[llvm-commits] [llvm] r103135 - /llvm/trunk/lib/CodeGen/AsmPrinter/DwarfDebug.cpp
gohman at apple.com
Thu May 6 10:24:02 PDT 2010
On May 6, 2010, at 9:39 AM, Devang Patel wrote:
> On Wed, May 5, 2010 at 5:32 PM, Dan Gohman <gohman at apple.com> wrote:
>> I took a simple program and compiled it with -g -emit-llvm. I edited
>> the output and deleted the !dbg parts from some of the instructions in
>> the middle. I then ran CodeGen and produced an object file, and then
>> checked that the debug info for those instructions was in fact set
>> to "unknown".
> What exactly did you see as "unknown" ? some random value ? 0,0 ?
It's not random. The dwarf standard in section 6.2.2 says this, in the
description of the "line" field:
The compiler may emit the value 0 in cases where an instruction cannot
be attributed to any source line.
This is exactly what the code is now doing.
> IMO, lack of location info is better then "unknown" location info. For
> example, while single stepping instructions, "unknown" location
> instructs the debugger to take you to "unknown" location which is not
> at all helpful to end user. Where as lack of location info for a
> instruction lets the debugger to not take any action or assume
> current last known location. Either way better then jumping to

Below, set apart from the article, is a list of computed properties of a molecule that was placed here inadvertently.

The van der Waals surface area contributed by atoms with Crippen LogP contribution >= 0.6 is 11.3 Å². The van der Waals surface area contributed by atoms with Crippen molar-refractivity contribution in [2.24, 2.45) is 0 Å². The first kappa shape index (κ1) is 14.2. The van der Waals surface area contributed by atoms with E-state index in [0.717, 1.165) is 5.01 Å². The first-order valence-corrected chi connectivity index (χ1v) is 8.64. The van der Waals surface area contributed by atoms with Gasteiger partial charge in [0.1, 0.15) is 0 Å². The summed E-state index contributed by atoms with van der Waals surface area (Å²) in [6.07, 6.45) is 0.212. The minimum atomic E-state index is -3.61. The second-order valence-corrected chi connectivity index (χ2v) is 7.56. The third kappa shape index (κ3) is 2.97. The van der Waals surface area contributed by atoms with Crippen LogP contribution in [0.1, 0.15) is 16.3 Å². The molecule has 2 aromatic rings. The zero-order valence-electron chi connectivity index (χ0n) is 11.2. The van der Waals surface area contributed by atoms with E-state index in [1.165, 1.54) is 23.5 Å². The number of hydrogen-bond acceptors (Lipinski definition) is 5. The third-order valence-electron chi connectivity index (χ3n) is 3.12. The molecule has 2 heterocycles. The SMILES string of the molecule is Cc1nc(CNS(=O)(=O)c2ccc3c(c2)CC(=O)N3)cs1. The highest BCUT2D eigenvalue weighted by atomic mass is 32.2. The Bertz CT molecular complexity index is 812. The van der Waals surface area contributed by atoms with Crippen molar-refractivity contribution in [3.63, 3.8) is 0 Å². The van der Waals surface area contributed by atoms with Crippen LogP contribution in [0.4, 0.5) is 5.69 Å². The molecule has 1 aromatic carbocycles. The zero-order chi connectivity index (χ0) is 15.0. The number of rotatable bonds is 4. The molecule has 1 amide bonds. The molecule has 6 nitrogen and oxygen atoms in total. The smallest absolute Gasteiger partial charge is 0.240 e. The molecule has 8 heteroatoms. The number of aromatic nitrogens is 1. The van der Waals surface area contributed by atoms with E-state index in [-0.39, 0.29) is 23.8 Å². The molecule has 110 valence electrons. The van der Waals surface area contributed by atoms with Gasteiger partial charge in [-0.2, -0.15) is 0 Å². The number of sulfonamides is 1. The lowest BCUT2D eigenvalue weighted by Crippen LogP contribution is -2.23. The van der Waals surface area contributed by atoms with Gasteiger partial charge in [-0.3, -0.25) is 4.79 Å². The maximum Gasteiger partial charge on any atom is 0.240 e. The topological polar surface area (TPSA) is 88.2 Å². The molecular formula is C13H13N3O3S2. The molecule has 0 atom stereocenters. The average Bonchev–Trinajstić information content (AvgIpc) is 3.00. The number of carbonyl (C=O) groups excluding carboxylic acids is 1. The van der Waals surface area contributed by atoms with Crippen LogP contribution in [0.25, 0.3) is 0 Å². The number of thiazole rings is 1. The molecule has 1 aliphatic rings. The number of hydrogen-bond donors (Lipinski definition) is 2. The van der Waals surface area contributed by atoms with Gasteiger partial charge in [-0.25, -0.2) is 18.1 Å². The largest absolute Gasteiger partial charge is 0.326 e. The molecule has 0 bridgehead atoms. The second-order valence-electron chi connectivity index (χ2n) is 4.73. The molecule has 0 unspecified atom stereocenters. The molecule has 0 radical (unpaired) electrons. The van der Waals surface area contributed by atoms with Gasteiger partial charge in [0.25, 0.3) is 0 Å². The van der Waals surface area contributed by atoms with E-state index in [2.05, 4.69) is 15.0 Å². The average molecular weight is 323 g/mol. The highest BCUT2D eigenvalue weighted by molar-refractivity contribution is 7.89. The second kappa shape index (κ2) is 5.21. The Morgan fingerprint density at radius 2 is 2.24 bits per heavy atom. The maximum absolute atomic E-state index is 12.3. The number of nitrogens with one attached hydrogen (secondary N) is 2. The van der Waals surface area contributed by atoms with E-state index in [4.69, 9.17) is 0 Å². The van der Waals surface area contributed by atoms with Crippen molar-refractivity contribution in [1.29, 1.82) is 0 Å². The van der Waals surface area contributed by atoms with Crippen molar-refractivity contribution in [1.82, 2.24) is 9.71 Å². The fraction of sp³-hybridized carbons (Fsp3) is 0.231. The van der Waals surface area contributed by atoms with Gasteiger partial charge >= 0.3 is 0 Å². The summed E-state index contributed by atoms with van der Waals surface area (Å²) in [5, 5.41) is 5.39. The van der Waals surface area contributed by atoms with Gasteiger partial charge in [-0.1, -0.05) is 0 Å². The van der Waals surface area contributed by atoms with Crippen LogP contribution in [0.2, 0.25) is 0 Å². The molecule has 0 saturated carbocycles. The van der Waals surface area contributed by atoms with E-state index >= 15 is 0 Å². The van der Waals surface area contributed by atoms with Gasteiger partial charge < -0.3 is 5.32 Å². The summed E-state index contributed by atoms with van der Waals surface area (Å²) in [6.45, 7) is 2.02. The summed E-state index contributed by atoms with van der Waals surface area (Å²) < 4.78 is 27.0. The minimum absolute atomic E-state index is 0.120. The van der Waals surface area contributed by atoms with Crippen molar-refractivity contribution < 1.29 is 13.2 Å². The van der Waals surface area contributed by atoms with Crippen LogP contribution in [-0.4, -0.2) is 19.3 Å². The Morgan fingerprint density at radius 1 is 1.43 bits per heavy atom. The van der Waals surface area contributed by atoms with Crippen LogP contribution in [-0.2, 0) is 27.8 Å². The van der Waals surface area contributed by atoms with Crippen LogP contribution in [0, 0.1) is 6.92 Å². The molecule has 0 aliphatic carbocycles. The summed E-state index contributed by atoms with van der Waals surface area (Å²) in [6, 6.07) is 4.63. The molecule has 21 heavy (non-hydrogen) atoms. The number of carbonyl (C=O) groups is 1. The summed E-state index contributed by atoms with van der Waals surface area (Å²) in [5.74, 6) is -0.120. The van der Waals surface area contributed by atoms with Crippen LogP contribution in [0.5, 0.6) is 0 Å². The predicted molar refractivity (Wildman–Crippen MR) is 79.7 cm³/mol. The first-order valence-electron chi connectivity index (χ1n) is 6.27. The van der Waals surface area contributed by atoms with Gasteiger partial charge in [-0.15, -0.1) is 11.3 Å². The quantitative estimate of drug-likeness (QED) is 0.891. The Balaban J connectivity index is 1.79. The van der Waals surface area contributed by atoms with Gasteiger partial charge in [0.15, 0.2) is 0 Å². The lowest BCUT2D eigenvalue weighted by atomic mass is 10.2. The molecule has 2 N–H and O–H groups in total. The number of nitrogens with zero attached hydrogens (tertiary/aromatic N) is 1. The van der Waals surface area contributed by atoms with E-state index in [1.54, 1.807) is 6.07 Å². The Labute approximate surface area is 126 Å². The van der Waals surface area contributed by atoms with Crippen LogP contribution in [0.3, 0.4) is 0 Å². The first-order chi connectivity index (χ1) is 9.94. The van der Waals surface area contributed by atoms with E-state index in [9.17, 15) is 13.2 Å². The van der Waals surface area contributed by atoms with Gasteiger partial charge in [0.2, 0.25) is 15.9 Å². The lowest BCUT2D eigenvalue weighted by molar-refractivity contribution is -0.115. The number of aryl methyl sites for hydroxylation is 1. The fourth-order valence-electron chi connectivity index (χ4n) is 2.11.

> "unknown" location in source file. Plus, "unknown" location increases
> line table size without any significant benefit.
The problem is that the previous code didn't ever indicate a lack of
location info. It just extended the range for the location info of
the most recently processed instruction that had a location.
If a debugger or other consumer thinks it's a good idea to resolve an
unknown location by hunting around for the nearest known location, it
can still do so. The only difference is that now it really is up to
the consumer to do this; the compiler is no longer hard-coding it.
>> I don't know how to write a test for this.
> You'd see extra labels in .s file.
Ok, I'll see what I can do.
> I need a good reason to keep this change.
I offer the rationale I gave in the commit message. The compiler should
either emit accurate debug info or no debug info. If it has lost track of
the location for a particular instruction, it's a QOI issue. But if it
then covers up the problem by assigning that instruction the location
from some other instruction which may not be related, it's being actively
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